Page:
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  4. Daitokuji

Daitokuji, Kyoto

Photo © Chris Gladis. View all images in our Daitokuji Photo Gallery.
Photo © Roberto Chinnici.

Daitokuji is the head temple of the Daitokuji school of Rinzai, a sect of Japanese Zen Buddhism. Located in the temple city of Kyoto, Daitokuji is considered one of the best places to experience Zen in Japan.

History

Daitokuji was established in 1319 by Shohomyocho, also known as Daitokokushi. After its construction in the 14th century, the temple was frequented by Emperor Go-Daigo of Japan and its mountain was counted as one of the five sacred moutains. But after the Ashikaga shogunate was established, it was removed from the list and the shogunate chose to ignore it in favor of temples that had not openly opposed them.

The monks of Daitokuji accordingly decided to stay away from meddling in politics and to focus on Zen practices. But during the Onin War, some of its temples were burned down. The temple was subsequently rebuilt by rich merchants of Sakai, Osaka. After the Ashikaga shogunate fell, many daimyo donated and supported Daitokuji. Many of Daitokuji's temples were constructed before and in the early Edo period. The first of the three gates was constructed in 1526.

Ikkyu and Sen no Rikyu are two of many famous people who had been influenced by Daitokuji. Legend has it that Sen no Rikyu completed two of Daitokuji's three gates in 1589 and this was his undoing. He placed a statue of himself on top of the second gate, and Hideyoshi Toyotomi realized that he and everyone else who passed through the gate to enter would be looked down on by the statue. According to the legend, he ordered that the offending statue be removed and that Sen no Rikyu commit seppuku. While history does record that Sen no Rikyu commited seppuku, the reason is not known for certain.

What to See

The mountain in which the Daitokuji complex was built is known as Ryuhozan (Dragon Treasure Mountain). Daitokuji is surrounded by 24 subtemples, which together form a kind of temple village. The main temple and some of the subtemples are open to the public and display Zen architecture and design, including gardens and tea ceremony rooms. There are two high-quality vegetarian restaurants on the grounds, and some of the temples offer Zen meditation lessons.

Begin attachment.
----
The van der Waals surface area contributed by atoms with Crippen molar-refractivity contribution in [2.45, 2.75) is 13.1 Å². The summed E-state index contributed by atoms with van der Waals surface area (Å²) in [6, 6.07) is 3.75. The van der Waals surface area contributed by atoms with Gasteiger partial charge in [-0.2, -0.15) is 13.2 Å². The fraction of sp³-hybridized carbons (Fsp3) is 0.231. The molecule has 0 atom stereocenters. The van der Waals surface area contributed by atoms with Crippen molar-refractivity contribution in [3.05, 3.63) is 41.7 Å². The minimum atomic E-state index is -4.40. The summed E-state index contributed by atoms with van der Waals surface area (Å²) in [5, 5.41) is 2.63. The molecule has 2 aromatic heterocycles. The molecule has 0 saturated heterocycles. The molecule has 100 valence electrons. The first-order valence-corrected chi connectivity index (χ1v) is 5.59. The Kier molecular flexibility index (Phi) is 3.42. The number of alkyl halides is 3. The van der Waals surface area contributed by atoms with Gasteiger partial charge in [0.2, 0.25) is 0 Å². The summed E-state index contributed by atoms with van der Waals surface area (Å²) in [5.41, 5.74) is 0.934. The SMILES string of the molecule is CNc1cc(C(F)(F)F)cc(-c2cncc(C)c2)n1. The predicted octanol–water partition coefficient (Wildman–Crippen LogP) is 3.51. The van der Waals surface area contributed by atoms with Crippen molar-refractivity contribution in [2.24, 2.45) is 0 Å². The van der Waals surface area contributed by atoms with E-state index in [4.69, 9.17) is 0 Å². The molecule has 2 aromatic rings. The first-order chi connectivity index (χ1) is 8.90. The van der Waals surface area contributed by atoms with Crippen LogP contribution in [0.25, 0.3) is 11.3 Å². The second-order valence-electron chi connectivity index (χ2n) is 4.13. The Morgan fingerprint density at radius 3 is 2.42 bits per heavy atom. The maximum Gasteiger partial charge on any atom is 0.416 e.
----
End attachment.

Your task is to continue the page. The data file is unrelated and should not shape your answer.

Among the most interesting subtemples are Kotoin, which is famous for its maple trees (particularly spectacular when the leaves turn color, usually in mid November) and moss garden; and Daisenin, whose small rock garden is considered one of the best. Ryogenin features a miniature Zen garden that is reportedly the smallest in Japan, and Zuihoin is noted for its natural simplicity.

Getting There

From Kyoto Station, Daitokuji is best accessed by the Karasuma Subway Line to Kitaoji Station, from where the temple complex is a 5 minute bus ride or 15 minute walk.


Quick Facts on Daitokuji

Site Information
Names:Daitokuji; Daitokuji, Kyoto
City:Kyoto
State:Kansai
Country:Japan
Visitor and Contact Information
Location:Kyoto, Japan
Coordinates:35.043500° N, 135.746067° E  (view on Google Maps)
Lodging:View hotels near this location
Note: This information was accurate when first published and we do our best to keep it updated, but details such as opening hours can change without notice. To avoid disappointment, please check with the site directly before making a special trip.

Map of Daitokuji

Below is a location map and aerial view of Daitokuji. Using the buttons on the left (or the wheel on your mouse), you can zoom in for a closer look, or zoom out to get your bearings. To move around, click and drag the map with your mouse.

More Information

Article Info

Title:Daitokuji, Kyoto
Author:Holly Hayes
Last updated:10/05/2009
Permalink:www.sacred-destinations.com/japan/kyoto-daitokuji
Link code:<a href="http://www.sacred-destinations.com/japan/kyoto-daitokuji">Daitokuji, Kyoto</a>